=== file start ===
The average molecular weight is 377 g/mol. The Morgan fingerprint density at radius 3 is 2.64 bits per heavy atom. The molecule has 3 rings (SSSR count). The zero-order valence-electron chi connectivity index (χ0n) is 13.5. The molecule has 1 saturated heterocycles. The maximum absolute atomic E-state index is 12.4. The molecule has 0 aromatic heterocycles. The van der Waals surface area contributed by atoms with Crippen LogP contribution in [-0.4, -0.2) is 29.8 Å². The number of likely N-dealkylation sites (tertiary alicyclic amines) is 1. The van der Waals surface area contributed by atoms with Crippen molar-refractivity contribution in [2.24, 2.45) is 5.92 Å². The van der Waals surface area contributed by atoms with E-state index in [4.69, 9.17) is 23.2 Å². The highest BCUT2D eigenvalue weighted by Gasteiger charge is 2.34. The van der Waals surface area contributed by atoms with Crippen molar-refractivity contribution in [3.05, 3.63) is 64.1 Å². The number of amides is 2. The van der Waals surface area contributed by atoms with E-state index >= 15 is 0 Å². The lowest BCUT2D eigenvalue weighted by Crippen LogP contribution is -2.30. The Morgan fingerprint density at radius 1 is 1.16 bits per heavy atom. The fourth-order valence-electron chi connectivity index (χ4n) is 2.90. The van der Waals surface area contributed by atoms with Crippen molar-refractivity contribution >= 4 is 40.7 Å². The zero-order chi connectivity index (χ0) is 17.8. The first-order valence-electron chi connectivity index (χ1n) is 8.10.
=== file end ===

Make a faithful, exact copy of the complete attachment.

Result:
The average molecular weight is 377 g/mol. The Morgan fingerprint density at radius 3 is 2.64 bits per heavy atom. The molecule has 3 rings (SSSR count). The zero-order valence-electron chi connectivity index (χ0n) is 13.5. The molecule has 1 saturated heterocycles. The maximum absolute atomic E-state index is 12.4. The molecule has 0 aromatic heterocycles. The van der Waals surface area contributed by atoms with Crippen LogP contribution in [-0.4, -0.2) is 29.8 Å². The number of likely N-dealkylation sites (tertiary alicyclic amines) is 1. The van der Waals surface area contributed by atoms with Crippen molar-refractivity contribution in [2.24, 2.45) is 5.92 Å². The van der Waals surface area contributed by atoms with E-state index in [4.69, 9.17) is 23.2 Å². The highest BCUT2D eigenvalue weighted by Gasteiger charge is 2.34. The van der Waals surface area contributed by atoms with Crippen molar-refractivity contribution in [3.05, 3.63) is 64.1 Å². The number of amides is 2. The van der Waals surface area contributed by atoms with E-state index >= 15 is 0 Å². The lowest BCUT2D eigenvalue weighted by Crippen LogP contribution is -2.30. The Morgan fingerprint density at radius 1 is 1.16 bits per heavy atom. The fourth-order valence-electron chi connectivity index (χ4n) is 2.90. The van der Waals surface area contributed by atoms with Crippen molar-refractivity contribution >= 4 is 40.7 Å². The zero-order chi connectivity index (χ0) is 17.8. The first-order valence-electron chi connectivity index (χ1n) is 8.10.